Imagine a cave – where meter-long stalactites hang from moist cave ceilings, growing for thousands of years created by minerals – drip by drip. Imagine the same cave except one that is bright and open to the air and if these stalactites were created by human activity and consumer demand.
Human Made Stalactites a crowdsourced artwork, which premiered at and is now in the collection of Aalborg University hanging in their main rotunda. These stalactites are made of plastic, metal and bits of tape that each student and professor collected from the streets of Copenhagen and refuse bins. They found electronics, wire, bouncy balls, metal bits from cars, ductworks, and these were interspersed with natural plants placed in custom grow bags made with recycled PET plastic bottles.
With human activity dumping in oceans and on land, the layers of human environmental effects are visible in this work. The tens of thousands of years of anthropogenic activity and stalactites: “to-drip”, and meaning “that which drips”, is also a type of information that hangs from the ceiling (revealing our want, dreams and desires). The recent trajectory of robotically empowered production and human mass consumption adds to this constant dripping accretion.
In nature, stalactites may be composed of amirite, lava, minerals, peat, pitch, sand, etc. Now we see new ones, composed of electronics, plastics, leachate from dumps and layers of plastics eaten by birds and fed to their young.
Plastics are dripping and penetrating the collective body of animal, plant, human and earth as they have now entered our food supply with fish. The plasticizers from plastics are estrogenic chemicals and proven to impact cancer rates in humans and the sex of fish in oceans. All fish and frogs are becoming a bit more “feminine”.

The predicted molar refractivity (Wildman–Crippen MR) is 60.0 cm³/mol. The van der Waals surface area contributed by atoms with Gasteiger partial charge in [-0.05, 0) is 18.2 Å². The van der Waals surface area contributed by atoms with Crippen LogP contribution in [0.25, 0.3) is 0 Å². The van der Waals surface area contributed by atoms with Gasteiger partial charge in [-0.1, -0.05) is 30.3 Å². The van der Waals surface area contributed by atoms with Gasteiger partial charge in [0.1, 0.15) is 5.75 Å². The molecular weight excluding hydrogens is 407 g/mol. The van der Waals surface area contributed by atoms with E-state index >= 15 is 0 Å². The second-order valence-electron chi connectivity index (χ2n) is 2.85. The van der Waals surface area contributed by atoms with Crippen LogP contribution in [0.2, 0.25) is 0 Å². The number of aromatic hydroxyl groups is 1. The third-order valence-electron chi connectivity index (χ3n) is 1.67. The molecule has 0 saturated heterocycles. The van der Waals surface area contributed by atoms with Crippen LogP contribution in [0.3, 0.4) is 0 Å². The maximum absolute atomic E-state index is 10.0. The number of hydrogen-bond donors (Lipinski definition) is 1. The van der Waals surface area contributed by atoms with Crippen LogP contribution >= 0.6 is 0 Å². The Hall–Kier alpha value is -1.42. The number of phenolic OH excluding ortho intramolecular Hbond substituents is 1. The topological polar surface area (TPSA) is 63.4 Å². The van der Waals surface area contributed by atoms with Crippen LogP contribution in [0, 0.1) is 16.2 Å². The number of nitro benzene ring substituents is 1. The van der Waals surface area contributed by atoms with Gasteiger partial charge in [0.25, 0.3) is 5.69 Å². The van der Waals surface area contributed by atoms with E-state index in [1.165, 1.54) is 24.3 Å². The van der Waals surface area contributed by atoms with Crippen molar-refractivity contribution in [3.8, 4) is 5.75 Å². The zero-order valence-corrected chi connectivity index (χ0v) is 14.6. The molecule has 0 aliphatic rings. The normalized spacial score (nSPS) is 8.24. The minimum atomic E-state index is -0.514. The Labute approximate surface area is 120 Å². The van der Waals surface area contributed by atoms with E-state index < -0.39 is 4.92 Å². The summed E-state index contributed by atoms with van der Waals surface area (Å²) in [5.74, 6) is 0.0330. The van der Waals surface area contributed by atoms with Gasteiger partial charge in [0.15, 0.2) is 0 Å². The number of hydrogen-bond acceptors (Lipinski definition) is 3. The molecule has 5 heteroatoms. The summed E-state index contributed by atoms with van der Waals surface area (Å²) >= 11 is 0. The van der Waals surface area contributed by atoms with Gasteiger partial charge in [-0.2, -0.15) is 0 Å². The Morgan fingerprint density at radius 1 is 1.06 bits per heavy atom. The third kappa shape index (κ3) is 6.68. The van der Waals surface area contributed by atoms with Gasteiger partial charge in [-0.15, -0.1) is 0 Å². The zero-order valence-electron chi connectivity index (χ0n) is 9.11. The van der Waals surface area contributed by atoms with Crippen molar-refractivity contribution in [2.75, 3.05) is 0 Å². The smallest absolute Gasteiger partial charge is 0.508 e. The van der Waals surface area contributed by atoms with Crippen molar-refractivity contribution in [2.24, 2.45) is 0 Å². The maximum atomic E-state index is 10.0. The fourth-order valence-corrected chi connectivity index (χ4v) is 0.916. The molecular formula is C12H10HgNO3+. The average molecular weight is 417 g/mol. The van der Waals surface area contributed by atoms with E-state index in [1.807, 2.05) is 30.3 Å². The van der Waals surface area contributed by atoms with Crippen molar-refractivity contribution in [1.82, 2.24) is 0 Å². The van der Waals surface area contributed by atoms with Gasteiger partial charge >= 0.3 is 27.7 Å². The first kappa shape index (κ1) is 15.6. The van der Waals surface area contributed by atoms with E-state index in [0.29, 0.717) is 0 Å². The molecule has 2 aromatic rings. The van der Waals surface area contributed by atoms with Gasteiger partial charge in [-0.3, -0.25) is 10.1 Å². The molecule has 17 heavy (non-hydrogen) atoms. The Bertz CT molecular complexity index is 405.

Before we realize what has happened a new species arises; reorganizing our cultures, our communications, and posing new questions about what is driving technological evolution. Who gets to ask those questions? Who gets to introduce these chemicals to our environment and why should they be allowed?
Should artists have access to the expressive tools of our industrial society?
Anthropogenic Stalactites are structures left behind by current industrial waste aggregates that are collecting themselves. By presenting them in this space we are reminded daily of human impact on the natural living systems that surround us as we accidentally and mutagenically create a new species.
Part of this project is to also photograph each participant holding the waste they have collected, to realize both our individual complicities in making the waste, and our power to remove the waste and take charge of where and how it is treated.
Heather Davis and Etienne Turpin’s book Art in the Anthropocene: Encounters Among Aesthetics, Politics, Environments and Epistemologies brilliantly captures writings and art surrounding humans deleterious impact on environment.
Aalborg University, 2017 Invited by Morten Sondergard.